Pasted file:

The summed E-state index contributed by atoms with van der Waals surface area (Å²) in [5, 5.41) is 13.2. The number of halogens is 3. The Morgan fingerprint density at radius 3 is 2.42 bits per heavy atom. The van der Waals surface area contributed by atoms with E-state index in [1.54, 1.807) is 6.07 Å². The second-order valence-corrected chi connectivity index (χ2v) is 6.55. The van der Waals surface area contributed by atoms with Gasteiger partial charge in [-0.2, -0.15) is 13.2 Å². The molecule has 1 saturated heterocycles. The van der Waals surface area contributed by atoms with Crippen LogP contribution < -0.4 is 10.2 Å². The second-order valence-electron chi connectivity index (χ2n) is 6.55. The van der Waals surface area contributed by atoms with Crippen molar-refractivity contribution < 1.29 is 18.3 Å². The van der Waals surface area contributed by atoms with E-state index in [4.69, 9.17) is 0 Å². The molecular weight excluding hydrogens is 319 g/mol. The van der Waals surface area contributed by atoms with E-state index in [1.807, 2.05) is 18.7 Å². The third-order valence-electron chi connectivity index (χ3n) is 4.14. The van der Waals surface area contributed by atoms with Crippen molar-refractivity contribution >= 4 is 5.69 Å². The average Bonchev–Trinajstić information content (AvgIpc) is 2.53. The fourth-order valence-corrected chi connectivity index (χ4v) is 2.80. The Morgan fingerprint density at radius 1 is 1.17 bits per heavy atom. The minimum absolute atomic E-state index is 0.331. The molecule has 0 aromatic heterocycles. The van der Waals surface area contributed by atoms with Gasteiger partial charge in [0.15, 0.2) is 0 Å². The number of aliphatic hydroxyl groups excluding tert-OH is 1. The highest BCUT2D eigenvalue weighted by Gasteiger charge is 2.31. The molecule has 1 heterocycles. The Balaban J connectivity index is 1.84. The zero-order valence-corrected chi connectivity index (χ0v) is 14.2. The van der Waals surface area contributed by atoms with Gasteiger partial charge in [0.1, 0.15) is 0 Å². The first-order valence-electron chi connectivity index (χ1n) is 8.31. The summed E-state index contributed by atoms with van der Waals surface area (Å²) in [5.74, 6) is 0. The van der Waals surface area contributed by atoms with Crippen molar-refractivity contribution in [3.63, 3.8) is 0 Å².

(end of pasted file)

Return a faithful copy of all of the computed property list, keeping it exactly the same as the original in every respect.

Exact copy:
The summed E-state index contributed by atoms with van der Waals surface area (Å²) in [5, 5.41) is 13.2. The number of halogens is 3. The Morgan fingerprint density at radius 3 is 2.42 bits per heavy atom. The van der Waals surface area contributed by atoms with E-state index in [1.54, 1.807) is 6.07 Å². The second-order valence-corrected chi connectivity index (χ2v) is 6.55. The van der Waals surface area contributed by atoms with Gasteiger partial charge in [-0.2, -0.15) is 13.2 Å². The molecule has 1 saturated heterocycles. The van der Waals surface area contributed by atoms with Crippen LogP contribution < -0.4 is 10.2 Å². The second-order valence-electron chi connectivity index (χ2n) is 6.55. The van der Waals surface area contributed by atoms with Crippen molar-refractivity contribution < 1.29 is 18.3 Å². The van der Waals surface area contributed by atoms with E-state index in [4.69, 9.17) is 0 Å². The molecular weight excluding hydrogens is 319 g/mol. The van der Waals surface area contributed by atoms with E-state index in [1.807, 2.05) is 18.7 Å². The third-order valence-electron chi connectivity index (χ3n) is 4.14. The van der Waals surface area contributed by atoms with Crippen molar-refractivity contribution >= 4 is 5.69 Å². The average Bonchev–Trinajstić information content (AvgIpc) is 2.53. The fourth-order valence-corrected chi connectivity index (χ4v) is 2.80. The Morgan fingerprint density at radius 1 is 1.17 bits per heavy atom. The minimum absolute atomic E-state index is 0.331. The molecule has 0 aromatic heterocycles. The van der Waals surface area contributed by atoms with Gasteiger partial charge in [0.15, 0.2) is 0 Å². The number of aliphatic hydroxyl groups excluding tert-OH is 1. The highest BCUT2D eigenvalue weighted by Gasteiger charge is 2.31. The molecule has 1 heterocycles. The Balaban J connectivity index is 1.84. The zero-order valence-corrected chi connectivity index (χ0v) is 14.2. The van der Waals surface area contributed by atoms with Gasteiger partial charge in [0.1, 0.15) is 0 Å². The first-order valence-electron chi connectivity index (χ1n) is 8.31. The summed E-state index contributed by atoms with van der Waals surface area (Å²) in [5.74, 6) is 0. The van der Waals surface area contributed by atoms with Crippen molar-refractivity contribution in [3.63, 3.8) is 0 Å².